There is a great deal of talk lately about Donald Trump making a run for the White House as an independent. He can’t win if he were to try and do so. It is mathematically impossible. An independent run, post convention, would be doomed from the beginning to fail, there aren’t enough electoral votes to win.
Conservative Review wanted to find out if it was even plausible for Trump to not only run, but also win as an Independent. They went and contacted the elections officers of all fifty states to find out not only their filing deadlines, ballot access, but also if there were any “sore-loser laws” on the books.
“Sore-loser laws” basically bar a candidate who has run in a partisan primary from appearing on a general election ballot as an independent or non-partisan candidate.
Based on the responses so far, Trump can run in the majority of states as an independent. However, he is barred from running as a third-party candidate in some states; those states and their electoral votes add up to over 35 percent of all electoral votes.
According to Rob Eno the director of research for the CR, sixteen states confirmed to Conservative Review that they have sore-loser laws which apply to presidential candidates: Alabama, Arizona, Georgia, Idaho, Illinois, Mississippi, Montana, North Carolina, Ohio, Oregon, Pennsylvania, South Carolina, South Dakota, Tennessee, Texas, and West Virginia. Some of these states include Trump’s strongest area of support, like Alabama, West Virginia, Georgia, and Arizona.
But, can’t Trump just challenge these laws in court? Of course, but consider that former New Mexico Governor Gary Johnson ran afoul of Michigan’s sore-loser law in 2012 and the Supreme Court refused to take up his case. Johnson missed the deadline to withdraw from the Michigan Republican primary by three hours and therefore was unable to then run as a Libertarian in the general election in Michigan. Trump, having appeared on the primary ballot, finds himself in a similar predicament.
Taking into account these seventeen states, Trump would be ineligible to compete for 211 electoral votes, almost 40 percent, a significant burden for Trump to secure the presidency through an independent run. With 538 electoral votes up for grabs, Trump would have to hit the magic number of 270 from the smaller available pool of 327 electoral votes.
More Electoral Votes Off the Table
But the math gets even worse, in some states Trump has missed the deadline to mount an independent bid. Take for example New Mexico where, Kerry Fresquez, the Elections Director of the state, told Conservative Review that the deadline to qualify for the November ballot as an independent has already passed. Fresquez further stated that Donald Trump has not applied for ballot access, meaning he can’t run as an independent. That removes another five electoral votes. Coupled with the states that have sore-loser laws, that takes a minimum of 216 electoral votes off the table for Trump: leaving only 322 for which he can compete.
Furthermore, the Republican National Convention is scheduled to start on July 18th and scheduled to end on July 21st. This further complicates an independent Trump bid as there are six states (AK, CO, DE, FL, OK, and RI) that have confirmed to CR that their filing deadlines for an independent candidacy fall before the convention even begins.
The state of Washington is a special case, their filing deadline is after the convention and a candidate must run in an “independent” convention to qualify for the ballot. That convention must be held by July 23rd; just two days after the close of the Republican convention. Brian Zylstra, spokesman for the Washington Secretary of State told CR that state law, “requires publication of a convention notice, published 10 days before the minor party/independent candidate convention, in a newspaper of general circulation within the county of the convention.” The latest date to do this would be July 13th.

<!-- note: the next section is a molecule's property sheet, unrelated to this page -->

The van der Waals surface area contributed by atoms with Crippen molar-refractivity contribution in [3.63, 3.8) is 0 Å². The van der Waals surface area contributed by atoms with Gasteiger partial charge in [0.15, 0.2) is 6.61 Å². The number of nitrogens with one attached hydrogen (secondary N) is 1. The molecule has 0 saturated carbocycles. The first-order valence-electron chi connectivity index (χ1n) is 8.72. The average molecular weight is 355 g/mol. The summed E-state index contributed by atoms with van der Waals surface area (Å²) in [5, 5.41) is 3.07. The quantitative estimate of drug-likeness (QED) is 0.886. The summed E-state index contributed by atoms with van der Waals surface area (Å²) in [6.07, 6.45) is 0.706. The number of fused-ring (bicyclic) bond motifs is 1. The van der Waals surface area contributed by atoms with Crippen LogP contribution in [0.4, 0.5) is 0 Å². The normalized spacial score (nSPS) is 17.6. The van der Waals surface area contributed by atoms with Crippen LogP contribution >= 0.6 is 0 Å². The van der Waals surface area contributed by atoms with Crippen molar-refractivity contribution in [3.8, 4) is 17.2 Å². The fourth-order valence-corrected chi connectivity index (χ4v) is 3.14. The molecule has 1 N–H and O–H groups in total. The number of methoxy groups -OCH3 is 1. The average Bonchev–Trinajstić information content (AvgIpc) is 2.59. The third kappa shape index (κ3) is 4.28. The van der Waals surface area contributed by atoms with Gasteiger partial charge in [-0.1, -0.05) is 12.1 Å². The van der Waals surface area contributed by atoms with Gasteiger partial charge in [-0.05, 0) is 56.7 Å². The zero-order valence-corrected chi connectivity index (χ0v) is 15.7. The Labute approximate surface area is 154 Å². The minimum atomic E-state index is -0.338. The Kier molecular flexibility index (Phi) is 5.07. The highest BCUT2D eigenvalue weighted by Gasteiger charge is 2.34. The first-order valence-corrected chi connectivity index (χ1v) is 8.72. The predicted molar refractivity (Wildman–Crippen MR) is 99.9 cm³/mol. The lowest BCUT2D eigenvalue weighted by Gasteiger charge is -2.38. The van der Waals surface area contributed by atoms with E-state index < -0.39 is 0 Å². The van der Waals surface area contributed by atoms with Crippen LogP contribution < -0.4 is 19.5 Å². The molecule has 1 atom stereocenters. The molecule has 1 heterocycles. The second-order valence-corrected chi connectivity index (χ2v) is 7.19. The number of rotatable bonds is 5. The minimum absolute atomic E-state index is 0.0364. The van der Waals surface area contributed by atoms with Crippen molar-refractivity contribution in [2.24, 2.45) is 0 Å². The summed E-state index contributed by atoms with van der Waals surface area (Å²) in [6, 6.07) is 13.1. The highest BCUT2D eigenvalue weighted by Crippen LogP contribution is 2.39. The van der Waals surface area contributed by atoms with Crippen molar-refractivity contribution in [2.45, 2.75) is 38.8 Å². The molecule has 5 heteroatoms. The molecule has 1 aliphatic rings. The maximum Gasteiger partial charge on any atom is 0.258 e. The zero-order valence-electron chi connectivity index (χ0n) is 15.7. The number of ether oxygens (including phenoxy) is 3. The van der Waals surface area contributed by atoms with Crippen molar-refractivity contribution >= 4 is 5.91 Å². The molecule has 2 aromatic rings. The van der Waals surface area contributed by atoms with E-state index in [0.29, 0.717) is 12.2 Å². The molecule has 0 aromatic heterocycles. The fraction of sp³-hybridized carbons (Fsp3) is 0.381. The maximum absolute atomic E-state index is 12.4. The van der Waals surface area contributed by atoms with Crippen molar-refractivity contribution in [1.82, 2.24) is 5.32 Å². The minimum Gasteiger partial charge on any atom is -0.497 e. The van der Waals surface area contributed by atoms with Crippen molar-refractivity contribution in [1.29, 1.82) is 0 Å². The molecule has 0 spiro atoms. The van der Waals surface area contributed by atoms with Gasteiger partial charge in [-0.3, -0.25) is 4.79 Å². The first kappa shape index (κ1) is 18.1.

That means Trump would have to declare his intention to run as an independent before the Republican National Convention in those seven states. Altogether, those states account for 67 electoral votes. If Trump were to wait until after the Republican National Convention to declare an independent candidacy, he could only compete for a maximum of 255 electoral votes. This means he cannot win the presidency were he to wait until after convention to run an independent bid.
Trump Can’t Win Dark Blue States
To make matters even worse the states he would need to win, if he got out of the GOP race prior to the convention, are traditionally solidly blue states such as Vermont, Massachusetts, New York, Connecticut, Hawaii, and Illinois. Those six states together would remove 74 electoral votes. This would leave less than the 270 votes Trump would need to win.
Unless Donald Trump declared his intention to leave the Republican primary today, it would be all but impossible to attain 270 electoral votes as an independent candidate. An independent run, post convention, would be doomed from the beginning to fail, there aren’t enough electoral votes to win.
UPDATED: This commentary was updated at 10 AM Eastern time, after Texas confirmed to Conservative Review that they are a sore-loser state. Texas has 38 Electoral Votes in the Electoral College.
2nd UPDATE: Election officials in Oregon, South Carolina, and South Dakota confirmed to Conservative Review that they are sore loser states. The article has been updated taking into account the additional 19 electoral votes. The update was made at 4:00 PM ET 3/31/16.
3rd UPDATE: Election officials in Mississippi confirmed that they are a sore loser states. The article has been updated, taking into account the additional 6 electoral votes. The update was made at 11:30 AM ET 4/1/16.
SOURCE: Rob Eno Conservative Review